Elinor W. Senkler photograph collection, approximately 1870-1908 PDF
- Senkler, Elinor W.
- Elinor W. Senkler photograph collection
- 14 photographic prints (1 box, 2 oversized folders)
- Collection Number
- Photographs of Yukon gold commissioner Edmund Senkler, Roderick MacFarlane and John Rae of the Hudson's Bay Company, Eleanor Senkler, and other unidentified individuals in Dawson City and the Yukon Territory.
- University of Washington Libraries, Special Collections
University of Washington Libraries
- Access Restrictions
Entire collection can be viewed on the Libraries' Digital Collections website. Permission of Visual Materials curator is required to view originals. Contact Special Collections for more information.
Historical BackgroundReturn to Top
The Klondike Gold Rush began in August 1896 when gold was discovered in Rabbit Creek, near Dawson City in the Yukon region of Canada. While locals began staking claims immediately, word spread relatively slowly until 1897. News reached the United States in July 1897, when the first successful prospectors arrived in San Francisco and Seattle. This set off the Klondike stampede, as thousands of gold-seekers set off for the Yukon.
The route to the Yukon was a difficult one, and many Klondikers died on the trail or turned back along the way. Of the 100,000 gold-seekers who made the attempt, approximately 30,000 made it over the rough trails to arrive in Dawson City. Originally a native summer fishing camp, the gold rush made Dawson temporarily the largest city north of San Francisco, with 40,000 residents. The town blossomed as elaborate hotels, theaters and dance halls were erected. Dawson also had fire hydrants on the streets, and was the first city in western Canada to have electric lights. It also included such amenities as telephone service, running water and steam heat. The growth of Dawson was largely responsible for the creation of the Yukon Territory as a new Canadian Province on June 13, 1898.
Unfortunately, not all who reached the Klondike became rich. By the time the masses arrived, all the creeks had been claimed, and most new arrivals found themselves working for others rather than themselves. With the news of gold in Nome, Alaska, people started to leave in large numbers, with 8,000 people leaving Dawson in the summer of 1899 alone. By 1902, the population was less than 5,000.
Content DescriptionReturn to Top
The collection contains images of Roderick MacFarlane, Edmund C. Senkler, Dr. John Rae, and Eleanor Senkler; also pictured are unidentified individuals and groups in Dawson City, Canada, and the Yukon Territory.
Use of the CollectionReturn to Top
Restrictions may exist on reproduction, quotation, or publication. Contact Special Collections, University of Washington Libraries for details.
Administrative InformationReturn to Top
Detailed Description of the CollectionReturn to Top
Edmund Cumming Senkler with group of men
in St. Catherines, Ontario
Edmund Senkler is in the center row, second from the right
|between 1870 and 1879?|
Edmund Senkler and group of
Edmund Senkler is in the front row in the center
|between 1870 and 1879?|
Edmund Senkler, Gold Commissioner, with
other men in Dawson City
Edmund Senkler was gold commissioner of Yukon Territory from 1898-1901.
|between 1898 and 1906?|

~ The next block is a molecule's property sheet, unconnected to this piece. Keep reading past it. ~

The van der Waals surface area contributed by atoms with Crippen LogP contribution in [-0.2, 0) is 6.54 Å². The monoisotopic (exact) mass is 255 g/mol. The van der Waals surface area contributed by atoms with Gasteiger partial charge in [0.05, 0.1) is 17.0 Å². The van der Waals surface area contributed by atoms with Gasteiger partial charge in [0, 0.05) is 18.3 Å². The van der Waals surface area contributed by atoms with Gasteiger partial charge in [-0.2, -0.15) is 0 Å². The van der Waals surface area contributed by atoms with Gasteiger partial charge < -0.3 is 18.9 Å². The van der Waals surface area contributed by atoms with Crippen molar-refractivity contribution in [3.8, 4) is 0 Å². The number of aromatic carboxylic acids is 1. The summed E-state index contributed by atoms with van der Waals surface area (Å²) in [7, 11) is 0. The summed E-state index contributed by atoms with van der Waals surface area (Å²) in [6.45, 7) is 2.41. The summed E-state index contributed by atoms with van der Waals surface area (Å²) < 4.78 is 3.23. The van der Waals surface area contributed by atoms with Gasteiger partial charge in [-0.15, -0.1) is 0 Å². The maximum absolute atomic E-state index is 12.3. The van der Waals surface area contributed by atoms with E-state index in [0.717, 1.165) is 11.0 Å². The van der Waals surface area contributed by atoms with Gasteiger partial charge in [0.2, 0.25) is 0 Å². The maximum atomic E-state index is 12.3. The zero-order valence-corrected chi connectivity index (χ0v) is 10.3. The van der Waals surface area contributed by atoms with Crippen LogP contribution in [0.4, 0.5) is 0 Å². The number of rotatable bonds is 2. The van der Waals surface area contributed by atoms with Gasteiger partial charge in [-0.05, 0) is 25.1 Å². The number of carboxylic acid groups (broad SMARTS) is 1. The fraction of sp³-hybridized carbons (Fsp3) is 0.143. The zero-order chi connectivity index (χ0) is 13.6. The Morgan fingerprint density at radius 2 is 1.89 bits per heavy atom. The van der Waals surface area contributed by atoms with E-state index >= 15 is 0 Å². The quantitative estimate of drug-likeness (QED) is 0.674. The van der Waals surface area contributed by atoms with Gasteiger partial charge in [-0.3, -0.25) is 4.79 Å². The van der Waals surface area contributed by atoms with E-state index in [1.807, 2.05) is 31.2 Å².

Roderick MacFarlane and Eleanor Senkler
as young girl
Roderick MacFarlane joined the Hudson's Bay Company in 1852 as a 19-year-old assistant clerk. He held the position of clerk at several forts, including Fort Rae, Fort Resolution, and Fort Good Hope. After working with naturalist Robert Kennicott, MacFarlane became an enthusiastic collector of scientific specimens for the Smithsonian Institution. Later in his career, MacFarlane was Chief Factor at the Hudson's Bay Company's Fort Chipewyan. He retired as Chief Factor in 1894, but remained with the company until 1913.
Cartoon of Roderick
Note on verso: "Cartoon appeared in Winnipeg newspaper on his retirement. Bird's nest reflects his interest in natural history."
|between 1905 and 1910?|
|1/3||6||Women around table raising glasses in a toast, Dawson City, Yukon||1907|
|1/3||7||Men sitting around table in Dawson City, Yukon||December 1907|
Dr. John Rae, with relics from the
Franklin Expedition, gold medal, and map
Byrne and Co., Richmond, Surrey (photographer)
Dr. John Rae (1813-1893) was hired by the Hudson's Bay Company in 1833, and participated in four Arctic expeditions beginning in the fall of 1846. Among his chief accomplishments are discovering the last missing link in the mapping of the Northwest Passage, and, in 1854, discovering the fate of the long-lost Franklin Expedition, who had disappeared in 1847. For this discovery, Dr. Rae received a reward of £10,000 and a gold medal from the Royal Geographic Society.
Next to Rae are relics from the Franklin expedition, which he recovered in 1854, and a gold medal from the Royal Geographic Society, presented to Rae for his discovery. The map shows the location where Franklin's ship was abandoned in 1848.Extensive notes on verso relating to Rae's various expeditions.
Man with dog
Notman and Sandham, Montreal (photographer)
|between 1885 and 1900?|
|1/5||10||Postcard of aerial view of Dawson City, Yukon||between 1900 and 1905?|
|1/5||11||Men and women with bicycles||between 1900 and 1905?|
|1/5||12||Men and women on summer outing||between 1900 and 1905?|
|1/5||13||Family portrait||between 1885 and 1890?|
|OS3||14||Men and women on horseback||between 1980 and 1900?|
Names and SubjectsReturn to Top
- Personal Names :
- MacFarlane, Roderick Ross--Photographs
- Geographical Names :
- Dawson (Yukon)--Photographs
- Other Creators :
- Personal Names :
- Senkler, Edmund C.--Photographs
- Senkler, Elinor--Photographs